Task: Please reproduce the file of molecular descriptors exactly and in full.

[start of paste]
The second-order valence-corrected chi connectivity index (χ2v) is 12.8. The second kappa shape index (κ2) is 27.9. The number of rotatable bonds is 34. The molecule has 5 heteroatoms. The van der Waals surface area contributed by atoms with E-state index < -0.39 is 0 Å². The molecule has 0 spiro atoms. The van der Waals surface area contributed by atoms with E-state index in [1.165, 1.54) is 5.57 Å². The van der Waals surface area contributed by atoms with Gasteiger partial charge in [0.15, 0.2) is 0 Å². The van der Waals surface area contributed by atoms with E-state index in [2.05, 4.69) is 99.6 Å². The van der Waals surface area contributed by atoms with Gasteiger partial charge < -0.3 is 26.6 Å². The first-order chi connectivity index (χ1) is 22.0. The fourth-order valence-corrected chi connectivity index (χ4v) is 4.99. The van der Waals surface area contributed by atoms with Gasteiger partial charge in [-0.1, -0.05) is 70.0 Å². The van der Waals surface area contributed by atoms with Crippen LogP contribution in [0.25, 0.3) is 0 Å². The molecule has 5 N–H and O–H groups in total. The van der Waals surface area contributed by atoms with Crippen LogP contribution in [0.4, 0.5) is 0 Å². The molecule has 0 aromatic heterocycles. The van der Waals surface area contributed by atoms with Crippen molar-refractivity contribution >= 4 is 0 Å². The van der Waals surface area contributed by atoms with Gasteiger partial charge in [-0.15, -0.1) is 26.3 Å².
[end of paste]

The second-order valence-corrected chi connectivity index (χ2v) is 12.8. The second kappa shape index (κ2) is 27.9. The number of rotatable bonds is 34. The molecule has 5 heteroatoms. The van der Waals surface area contributed by atoms with E-state index < -0.39 is 0 Å². The molecule has 0 spiro atoms. The van der Waals surface area contributed by atoms with E-state index in [1.165, 1.54) is 5.57 Å². The van der Waals surface area contributed by atoms with Gasteiger partial charge in [0.15, 0.2) is 0 Å². The van der Waals surface area contributed by atoms with E-state index in [2.05, 4.69) is 99.6 Å². The van der Waals surface area contributed by atoms with Gasteiger partial charge < -0.3 is 26.6 Å². The first-order chi connectivity index (χ1) is 22.0. The fourth-order valence-corrected chi connectivity index (χ4v) is 4.99. The van der Waals surface area contributed by atoms with Gasteiger partial charge in [-0.1, -0.05) is 70.0 Å². The van der Waals surface area contributed by atoms with Crippen LogP contribution in [0.25, 0.3) is 0 Å². The molecule has 5 N–H and O–H groups in total. The van der Waals surface area contributed by atoms with Crippen LogP contribution in [0.4, 0.5) is 0 Å². The molecule has 0 aromatic heterocycles. The van der Waals surface area contributed by atoms with Crippen molar-refractivity contribution >= 4 is 0 Å². The van der Waals surface area contributed by atoms with Gasteiger partial charge in [-0.15, -0.1) is 26.3 Å².